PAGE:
Historical names, their beauty and richness
RECENTLY, Ambeth Ocampo wrote about Makati and the origin of the city’s name (Opinion, “Miracle in Makati,” 4/8/15).
I always find his columns enlightening and interesting. This time I felt some nostalgia.
I grew up in Makati in the 1950s. It was gratifying to learn how the name “Makati” came about. But when did Makati start to be referred to as “Guadalupe Viejo” with the corresponding “Guadalupe Nuevo” on the other side of Edsa? We knew the old Makati as “poblacion”—which, I suppose, was how most of the parts of our towns and cities were referred to during the Spanish occupation.
Just as we all had a “Calle Real” (“Main Street” in the United States), which had nothing to do with reality. I guess this came from the word “royal”—referring to the street where the king or his representative would pass on the way to the seat of power.
What was Highway 54 called before it became Edsa? I just remember a quaint two-lane road that took a mere 30 minutes to travel from Guadalupe, Makati, to Balintawak, Caloocan. And I wonder if Wack-Wack in Mandaluyong had something to do with “witches.”
Some places were named after the plants that abounded in the area: Maynila after “nilad”; Paco in Manila after “pako,” an edible fern; Masambong in Quezon City after
Or by their geographical location or circumstance: For example, San Andres Bukid obviously was in the outskirts of Intramuros, itself called thus because it was enclosed by walls (“muros” in Spanish); and Ermita (hermitage in English), as a kind of solitary place.
There is the term “ilaya” used in Mandaluyong to refer to a certain area. The word means “upper” in English. Its antonym is “ilawud.” Both terms are used as well in many other places, albeit in their respective dialectal variations. San Francisco del Monte and San Juan del Monte stand on elevated grounds.
Retiro (“retreat” in English, later changed to Amoranto), in Talayan in Quezon City, led to the place for solitude that San Francisco del Monte was to the early friars.
Other places were named after an area’s main livelihood or to something related thereto—Baclaran or a place where they dry the nets, after “baclad,” fish nets in English; Pateros which is known for “balut” (boiled duck egg), a popular Filipino street food, after “pato” or duck; and Paete, a town known for woodcarving, after “paet” or chisel.
Sta. Ana de Sapa, Manila, sits on the bank of Pasig River, and Lambingan Bridge is called thus, probably because lovers would go there for trysts. I remember crossing the old wooden bridge on a “caretela”! What was the district called before it became Sta. Ana? Established in 1578, it is believed to be the first Christian village outside of Intramuros. It hosted the “main church” when Makati(?), Mandaluyong and Pandacan were mere “visitas.”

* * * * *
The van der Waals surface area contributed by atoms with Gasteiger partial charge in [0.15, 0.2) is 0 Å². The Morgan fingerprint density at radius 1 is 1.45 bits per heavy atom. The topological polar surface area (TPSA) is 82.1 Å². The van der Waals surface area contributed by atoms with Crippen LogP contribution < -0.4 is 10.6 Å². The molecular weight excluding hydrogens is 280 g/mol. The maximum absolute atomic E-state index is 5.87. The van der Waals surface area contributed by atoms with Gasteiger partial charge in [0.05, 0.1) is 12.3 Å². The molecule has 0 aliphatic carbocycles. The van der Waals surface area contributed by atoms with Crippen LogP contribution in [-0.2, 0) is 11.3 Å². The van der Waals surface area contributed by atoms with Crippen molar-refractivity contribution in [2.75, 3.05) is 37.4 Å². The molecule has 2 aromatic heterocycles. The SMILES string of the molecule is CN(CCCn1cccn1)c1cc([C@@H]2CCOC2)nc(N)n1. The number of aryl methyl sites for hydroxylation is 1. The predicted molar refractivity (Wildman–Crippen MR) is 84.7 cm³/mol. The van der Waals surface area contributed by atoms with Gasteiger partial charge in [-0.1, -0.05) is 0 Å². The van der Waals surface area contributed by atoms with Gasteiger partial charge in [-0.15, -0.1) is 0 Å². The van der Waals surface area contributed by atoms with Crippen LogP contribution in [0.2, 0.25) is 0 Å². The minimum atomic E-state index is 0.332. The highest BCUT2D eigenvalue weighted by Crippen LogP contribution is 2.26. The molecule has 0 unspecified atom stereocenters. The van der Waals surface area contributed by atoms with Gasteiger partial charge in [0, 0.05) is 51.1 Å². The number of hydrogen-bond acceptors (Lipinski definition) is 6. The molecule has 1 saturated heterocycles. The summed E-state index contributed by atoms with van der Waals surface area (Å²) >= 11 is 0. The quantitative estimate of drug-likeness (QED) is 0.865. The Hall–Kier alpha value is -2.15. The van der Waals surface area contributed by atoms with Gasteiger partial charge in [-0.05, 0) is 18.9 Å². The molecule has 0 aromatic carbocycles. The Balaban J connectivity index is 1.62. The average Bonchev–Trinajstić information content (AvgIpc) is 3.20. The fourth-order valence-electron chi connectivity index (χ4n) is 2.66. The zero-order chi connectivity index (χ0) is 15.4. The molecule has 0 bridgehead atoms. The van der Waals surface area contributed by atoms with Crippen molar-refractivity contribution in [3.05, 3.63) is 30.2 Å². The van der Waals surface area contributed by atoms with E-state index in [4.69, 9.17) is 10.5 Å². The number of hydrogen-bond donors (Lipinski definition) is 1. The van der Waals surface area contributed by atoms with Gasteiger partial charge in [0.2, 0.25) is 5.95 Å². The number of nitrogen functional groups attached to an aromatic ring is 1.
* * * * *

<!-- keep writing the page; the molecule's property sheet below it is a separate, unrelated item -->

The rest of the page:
The Nuestra Señora de los Desamparados (Our Lady of the Abandoned) used to be a popular pilgrim destination in the 1700s. It is interesting to note how, indeed, we are a “Pueblo amante de Maria” (a nation of Marian devotees). This is why many of our early churches are dedicated to Mary, and the Immaculate Conception is the patroness of Intramuros and the country. Aside from Our Lady of the Abandoned in Sta. Ana, we have Our Lady of the Rose and Our Lady of Grace in old Makati, Our Lady of Guadalupe, Nuestra Señora de Peñafrancia, Nuestra Señora de Remedios, and so on.
It’s a pity we changed the quaint names of many of our streets into those of our heroes. Before we know it, they will have the names of prominent personalities, politicians and religious leaders. It won’t be long before we will have an “Apo Hiking Boulevard” or a “Jose Mari Chan Avenue” or a “Coco Martin Road.”
There’s nothing wrong about naming new structures after show-biz figures, but replacing the old, historical, or original names of streets and places with new names should not be allowed—ever again. If we want something named after a person, let him first discover a planet or a plant, or an animal long-thought to be extinct, or a new food, or a clothing design.
Fr. Antonio-Maria Rosales, OFM, doctor of theology, ecclesiastical assistant and attaché at the Philippine Embassy in the Vatican (1983-1989), parish priest of Santuario de San Antonio, Forbes Park (1997-2007), and author of eight books, says he loves history as a side hobby.
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